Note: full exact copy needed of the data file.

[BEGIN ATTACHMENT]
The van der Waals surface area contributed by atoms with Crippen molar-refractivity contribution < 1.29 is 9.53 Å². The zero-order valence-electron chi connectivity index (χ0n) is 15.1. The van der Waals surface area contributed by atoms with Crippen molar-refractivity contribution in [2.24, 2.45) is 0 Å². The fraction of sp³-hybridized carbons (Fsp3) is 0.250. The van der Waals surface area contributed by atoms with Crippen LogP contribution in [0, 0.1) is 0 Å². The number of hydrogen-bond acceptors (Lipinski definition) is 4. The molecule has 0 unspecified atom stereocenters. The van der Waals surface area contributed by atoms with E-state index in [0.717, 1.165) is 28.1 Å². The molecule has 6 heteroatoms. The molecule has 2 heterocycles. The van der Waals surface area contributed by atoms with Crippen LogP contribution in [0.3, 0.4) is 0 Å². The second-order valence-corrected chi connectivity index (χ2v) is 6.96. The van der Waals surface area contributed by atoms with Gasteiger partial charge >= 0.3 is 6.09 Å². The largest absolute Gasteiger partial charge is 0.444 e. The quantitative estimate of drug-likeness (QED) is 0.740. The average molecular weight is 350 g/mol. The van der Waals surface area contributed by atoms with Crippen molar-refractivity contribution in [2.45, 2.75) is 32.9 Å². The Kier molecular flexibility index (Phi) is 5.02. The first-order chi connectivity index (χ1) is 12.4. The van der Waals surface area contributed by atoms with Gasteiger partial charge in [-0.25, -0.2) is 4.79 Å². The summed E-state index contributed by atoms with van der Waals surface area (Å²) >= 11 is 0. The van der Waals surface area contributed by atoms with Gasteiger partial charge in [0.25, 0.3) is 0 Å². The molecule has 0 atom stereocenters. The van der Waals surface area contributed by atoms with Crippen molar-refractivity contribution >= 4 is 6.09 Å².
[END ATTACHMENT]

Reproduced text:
The van der Waals surface area contributed by atoms with Crippen molar-refractivity contribution < 1.29 is 9.53 Å². The zero-order valence-electron chi connectivity index (χ0n) is 15.1. The van der Waals surface area contributed by atoms with Crippen molar-refractivity contribution in [2.24, 2.45) is 0 Å². The fraction of sp³-hybridized carbons (Fsp3) is 0.250. The van der Waals surface area contributed by atoms with Crippen LogP contribution in [0, 0.1) is 0 Å². The number of hydrogen-bond acceptors (Lipinski definition) is 4. The molecule has 0 unspecified atom stereocenters. The van der Waals surface area contributed by atoms with E-state index in [0.717, 1.165) is 28.1 Å². The molecule has 6 heteroatoms. The molecule has 2 heterocycles. The van der Waals surface area contributed by atoms with Crippen LogP contribution in [0.3, 0.4) is 0 Å². The second-order valence-corrected chi connectivity index (χ2v) is 6.96. The van der Waals surface area contributed by atoms with Gasteiger partial charge >= 0.3 is 6.09 Å². The largest absolute Gasteiger partial charge is 0.444 e. The quantitative estimate of drug-likeness (QED) is 0.740. The average molecular weight is 350 g/mol. The van der Waals surface area contributed by atoms with Crippen molar-refractivity contribution in [2.45, 2.75) is 32.9 Å². The Kier molecular flexibility index (Phi) is 5.02. The first-order chi connectivity index (χ1) is 12.4. The van der Waals surface area contributed by atoms with Gasteiger partial charge in [-0.25, -0.2) is 4.79 Å². The summed E-state index contributed by atoms with van der Waals surface area (Å²) >= 11 is 0. The van der Waals surface area contributed by atoms with Gasteiger partial charge in [0.25, 0.3) is 0 Å². The molecule has 0 atom stereocenters. The van der Waals surface area contributed by atoms with Crippen molar-refractivity contribution >= 4 is 6.09 Å².